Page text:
Opinion: Is Quebec Premier François Legault the political heir of René Lévesque or Maurice Duplessis?
Graham Fraser is a Senior Fellow at the Graduate School of Public and International Affairs at the University of Ottawa, former Commissioner of Official Languages and author of René Lévesque and the ruling Parti Québécois.
This year marks the centenary of the birth of René Lévesque, the man who built modern Hydro-Québec as a Liberal minister, founded the Parti Québécois and served as premier of Québec from 1976 to 1985.
Under his leadership, Quebec banned corporate contributions to political parties; introduces agricultural zoning and government auto insurance; and, despite his initial reluctance, passed the Charter of the French Language – known in English as Bill 101. There will be a series of lectures, starting June 13, commemorating Lévesque’s legacy.
Legault is expected to participate and he will be able to point out several points in common with Lévesque. Both men grew up in predominantly English-speaking communities – Lévesque in New Carlisle and Legault in Sainte-Anne-de-Bellevue. Both create new parties, bringing together different currents of Quebec nationalists. Both presided over the introduction of legislation to protect the French language, which disturbed and angered English-speaking communities in Quebec.
But there are also differences, and they are striking. Lévesque grew up completely bilingual and went to work as a broadcaster for the U.S. Army during World War II; his English was comfortable and familiar, and he wrote warmly about his English-speaking colleagues. In contrast, Legault had a hostile relationship with his English-speaking neighbors – he writes about neighborhood fights in his memoirs Heading for a winning Quebec – and is uncomfortable in English. In his book, where he lists virtually everyone he worked with before entering politics, there are no English speakers.
Lévesque staked his fledgling party leadership on his defense of the English minority; Legault presides over a government that passed a bill filled with petty and vengeful attacks on English-speaking communities and their institutions.
Lévesque built the Parti Québécois from progressive roots in eastern Montreal; Legault’s party base is conservative, with almost no representation from Montreal.
Legault’s true political inspiration is not Lévesque but former Quebec Premier Maurice Duplessis. He himself made the comparison, at the beginning of his mandate, referring to the National Union of Duplessis and joking, “Now it’s called the CAQ”.
Like Duplessis, he created his party from conservative nationalist groups. Legault’s Coalition Avenir Québec, like Duplessis’ UN, is overwhelmingly strong in rural, suburban and small town Quebec, with only one English-speaking member.
Like Duplessis, Legault has no patience for criticism from the English media. When Aaron Derfel of the Montreal Gazette revealed the appalling conditions at the Herron long-term care facility, the Prime Minister’s response was to repeatedly lashed out – accusing the journalist of systematically seeking to discredit the provincial government. Duplessis responded similarly to reviews published in Maclean’s.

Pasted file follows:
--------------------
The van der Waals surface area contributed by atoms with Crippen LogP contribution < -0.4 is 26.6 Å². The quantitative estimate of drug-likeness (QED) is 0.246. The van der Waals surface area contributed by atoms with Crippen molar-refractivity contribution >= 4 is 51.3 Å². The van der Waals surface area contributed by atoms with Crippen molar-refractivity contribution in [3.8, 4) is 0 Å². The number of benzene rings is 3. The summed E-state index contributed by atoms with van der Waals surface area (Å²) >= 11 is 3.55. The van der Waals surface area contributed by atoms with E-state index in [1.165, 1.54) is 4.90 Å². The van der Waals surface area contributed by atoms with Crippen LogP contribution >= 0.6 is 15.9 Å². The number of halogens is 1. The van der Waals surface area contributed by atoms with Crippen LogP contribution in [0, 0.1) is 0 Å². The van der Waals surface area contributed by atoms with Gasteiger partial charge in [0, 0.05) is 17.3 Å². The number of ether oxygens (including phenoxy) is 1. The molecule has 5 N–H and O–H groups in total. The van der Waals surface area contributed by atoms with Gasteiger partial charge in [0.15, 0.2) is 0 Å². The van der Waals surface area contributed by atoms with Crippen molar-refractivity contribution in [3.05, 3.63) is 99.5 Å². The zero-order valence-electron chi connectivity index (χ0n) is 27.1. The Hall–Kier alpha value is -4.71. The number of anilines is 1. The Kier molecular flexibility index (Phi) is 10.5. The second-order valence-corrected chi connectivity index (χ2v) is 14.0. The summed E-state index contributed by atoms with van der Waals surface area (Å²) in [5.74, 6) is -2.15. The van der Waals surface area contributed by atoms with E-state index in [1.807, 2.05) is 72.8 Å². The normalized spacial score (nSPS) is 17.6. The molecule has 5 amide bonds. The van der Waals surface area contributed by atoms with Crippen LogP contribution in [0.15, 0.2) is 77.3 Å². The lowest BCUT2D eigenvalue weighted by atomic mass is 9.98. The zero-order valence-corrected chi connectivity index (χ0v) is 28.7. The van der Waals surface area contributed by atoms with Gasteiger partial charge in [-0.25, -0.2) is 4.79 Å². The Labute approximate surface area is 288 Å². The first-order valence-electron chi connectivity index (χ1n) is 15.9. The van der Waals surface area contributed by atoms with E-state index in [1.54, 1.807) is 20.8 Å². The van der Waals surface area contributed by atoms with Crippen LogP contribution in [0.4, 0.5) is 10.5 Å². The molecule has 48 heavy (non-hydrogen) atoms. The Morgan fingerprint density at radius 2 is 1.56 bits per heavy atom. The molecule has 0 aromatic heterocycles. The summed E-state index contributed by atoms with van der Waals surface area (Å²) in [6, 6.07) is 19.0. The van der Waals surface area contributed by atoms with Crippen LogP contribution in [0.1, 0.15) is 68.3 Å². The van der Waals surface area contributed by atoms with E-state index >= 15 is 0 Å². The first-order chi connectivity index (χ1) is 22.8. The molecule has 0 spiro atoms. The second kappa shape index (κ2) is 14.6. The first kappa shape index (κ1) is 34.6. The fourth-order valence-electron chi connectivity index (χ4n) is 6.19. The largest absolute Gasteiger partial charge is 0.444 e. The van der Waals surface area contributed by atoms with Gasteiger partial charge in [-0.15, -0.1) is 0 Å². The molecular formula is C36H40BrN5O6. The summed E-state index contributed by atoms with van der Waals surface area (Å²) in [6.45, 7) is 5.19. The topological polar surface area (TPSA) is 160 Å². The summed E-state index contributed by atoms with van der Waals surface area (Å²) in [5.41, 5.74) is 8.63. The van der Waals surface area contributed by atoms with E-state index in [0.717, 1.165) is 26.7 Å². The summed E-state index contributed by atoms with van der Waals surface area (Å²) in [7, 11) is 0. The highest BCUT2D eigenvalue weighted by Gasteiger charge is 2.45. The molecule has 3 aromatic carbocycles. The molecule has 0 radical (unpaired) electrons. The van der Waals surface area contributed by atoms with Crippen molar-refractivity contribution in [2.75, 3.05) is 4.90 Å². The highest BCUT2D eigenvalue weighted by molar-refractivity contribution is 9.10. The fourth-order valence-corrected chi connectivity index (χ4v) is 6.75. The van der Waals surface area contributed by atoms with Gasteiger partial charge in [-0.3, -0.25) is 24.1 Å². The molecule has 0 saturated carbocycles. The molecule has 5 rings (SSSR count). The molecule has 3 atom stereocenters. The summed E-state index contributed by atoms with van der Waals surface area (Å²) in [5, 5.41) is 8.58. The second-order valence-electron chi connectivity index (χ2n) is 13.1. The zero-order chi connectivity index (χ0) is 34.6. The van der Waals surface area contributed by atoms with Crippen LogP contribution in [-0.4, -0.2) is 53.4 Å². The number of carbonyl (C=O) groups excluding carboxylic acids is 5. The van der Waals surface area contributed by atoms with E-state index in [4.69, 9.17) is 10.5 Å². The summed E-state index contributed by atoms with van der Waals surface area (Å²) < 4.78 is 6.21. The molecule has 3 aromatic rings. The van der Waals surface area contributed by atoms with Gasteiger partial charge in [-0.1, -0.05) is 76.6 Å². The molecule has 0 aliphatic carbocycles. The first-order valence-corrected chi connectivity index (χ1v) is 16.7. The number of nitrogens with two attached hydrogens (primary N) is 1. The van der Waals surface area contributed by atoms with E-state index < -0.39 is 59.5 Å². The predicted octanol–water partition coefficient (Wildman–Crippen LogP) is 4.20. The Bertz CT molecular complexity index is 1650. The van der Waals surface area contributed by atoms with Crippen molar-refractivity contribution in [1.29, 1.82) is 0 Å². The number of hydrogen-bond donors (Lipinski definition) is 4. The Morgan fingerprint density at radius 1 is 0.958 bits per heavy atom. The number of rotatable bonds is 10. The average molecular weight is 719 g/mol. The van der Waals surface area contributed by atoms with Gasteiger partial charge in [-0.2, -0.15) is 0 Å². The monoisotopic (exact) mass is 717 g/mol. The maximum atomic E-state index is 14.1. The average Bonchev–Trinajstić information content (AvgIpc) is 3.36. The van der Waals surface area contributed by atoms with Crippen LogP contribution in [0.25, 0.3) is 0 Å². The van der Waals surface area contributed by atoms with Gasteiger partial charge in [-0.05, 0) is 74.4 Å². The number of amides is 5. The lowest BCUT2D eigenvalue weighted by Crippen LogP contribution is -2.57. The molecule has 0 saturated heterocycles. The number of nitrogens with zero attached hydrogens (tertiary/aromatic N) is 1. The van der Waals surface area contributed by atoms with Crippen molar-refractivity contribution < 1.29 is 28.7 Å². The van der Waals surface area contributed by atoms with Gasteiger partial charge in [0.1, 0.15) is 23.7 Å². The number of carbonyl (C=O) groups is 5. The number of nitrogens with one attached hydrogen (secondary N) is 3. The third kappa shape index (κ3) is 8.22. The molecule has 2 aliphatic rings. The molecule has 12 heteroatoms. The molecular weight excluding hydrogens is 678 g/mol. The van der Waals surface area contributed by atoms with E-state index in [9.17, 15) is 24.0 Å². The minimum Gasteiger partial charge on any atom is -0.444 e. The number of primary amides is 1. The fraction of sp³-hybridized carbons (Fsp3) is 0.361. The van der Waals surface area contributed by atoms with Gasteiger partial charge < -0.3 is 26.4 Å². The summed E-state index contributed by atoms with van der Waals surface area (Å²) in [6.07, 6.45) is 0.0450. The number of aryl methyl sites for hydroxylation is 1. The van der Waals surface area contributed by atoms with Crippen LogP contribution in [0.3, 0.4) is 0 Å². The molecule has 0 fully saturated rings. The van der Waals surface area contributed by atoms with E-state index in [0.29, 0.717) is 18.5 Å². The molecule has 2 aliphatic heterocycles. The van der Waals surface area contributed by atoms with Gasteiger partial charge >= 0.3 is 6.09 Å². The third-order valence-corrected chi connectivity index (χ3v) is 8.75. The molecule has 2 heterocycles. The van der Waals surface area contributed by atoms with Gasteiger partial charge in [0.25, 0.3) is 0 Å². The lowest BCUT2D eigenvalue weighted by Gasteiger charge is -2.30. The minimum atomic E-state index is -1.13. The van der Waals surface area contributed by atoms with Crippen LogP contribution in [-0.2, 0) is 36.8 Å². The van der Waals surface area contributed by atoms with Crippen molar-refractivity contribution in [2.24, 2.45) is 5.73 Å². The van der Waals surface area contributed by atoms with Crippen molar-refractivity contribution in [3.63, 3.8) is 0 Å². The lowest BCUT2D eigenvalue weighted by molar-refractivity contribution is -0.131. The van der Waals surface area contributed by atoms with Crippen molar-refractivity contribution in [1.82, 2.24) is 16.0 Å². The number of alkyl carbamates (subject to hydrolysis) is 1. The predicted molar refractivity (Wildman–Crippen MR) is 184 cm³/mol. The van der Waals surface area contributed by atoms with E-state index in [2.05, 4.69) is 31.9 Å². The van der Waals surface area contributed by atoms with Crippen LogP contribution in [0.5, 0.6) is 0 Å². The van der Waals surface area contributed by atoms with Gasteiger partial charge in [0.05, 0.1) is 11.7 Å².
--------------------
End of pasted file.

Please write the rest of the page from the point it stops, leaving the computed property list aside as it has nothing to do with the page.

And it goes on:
Just as Duplessis supported the federal Progressive Conservatives, enabling John Diefenbaker to win 50 seats in Quebec in 1958, Legault – less successful – urged Quebecers to vote Conservative in the last election, praising Erin O’Toole.
But the most striking similarity is how the two prime ministers have used the power of their governments to attack minorities.
In Duplessis’ case, it was the infamous Padlocks Act, passed in 1937. The law gave the police, under the authority of the Attorney General – a position that Duplessis himself held – the power to close meeting places suspected of supporting “communism” or “Bolshevism.” The terms were not defined, and the law was used to persecute any group disapproved of by Duplessis: labor unions, Jews, Communists, and Jehovah’s Witnesses.
In 1946, Duplessis used the law to refuse to renew the liquor license of Frank Roncarelli, a Montreal restaurateur and Jehovah’s Witness who had posted bail to Witnesses arrested for proselytizing. Duplessis called it “a provocation to public order.” (He previously revoked the licenses of those who had not contributed to the UN. The case was challenged in court, and more than a decade later the Supreme Court ruled in Roncarelli’s favor.
A similar sort of mean revenge can be found in the Legault government’s language legislation, Bill 96, which was recently passed by the National Assembly. Just as the Padlocks Act gave police the power to lock down private property, Bill 96 gives inspectors the power to search and seize to verify whether French has been used in internal workplace communications.
As Duplessis raged against federal funding for universities, the Legault government canceled funding for the expansion of Dawson College, capped enrollment of non-English-speaking students in junior colleges, and imposed a three-course French language requirement for English-speaking students.
Two of Duplessis’s critics, FR Scott and Pierre Trudeau, argued for a charter of rights in the 1950s – something Trudeau succeeded in doing with the 1982 introduction of the Charter of Rights and Freedoms. However, much to Scott’s chagrin, the Prime Minister agreed to the inclusion of a so-called “notwithstanding clause” at the insistence of Premiers Peter Lougheed of Alberta and Allan Blakeney of Saskatchewan.
Now Quebec Premier Legault has preemptively used this notwithstanding clause to block legal challenges to Bill 96 – an implicit acknowledgment that the law is a violation of fundamental rights and freedoms.
It was Scott’s nightmare. Lévesque would be embarrassed. Duplessis would be proud.
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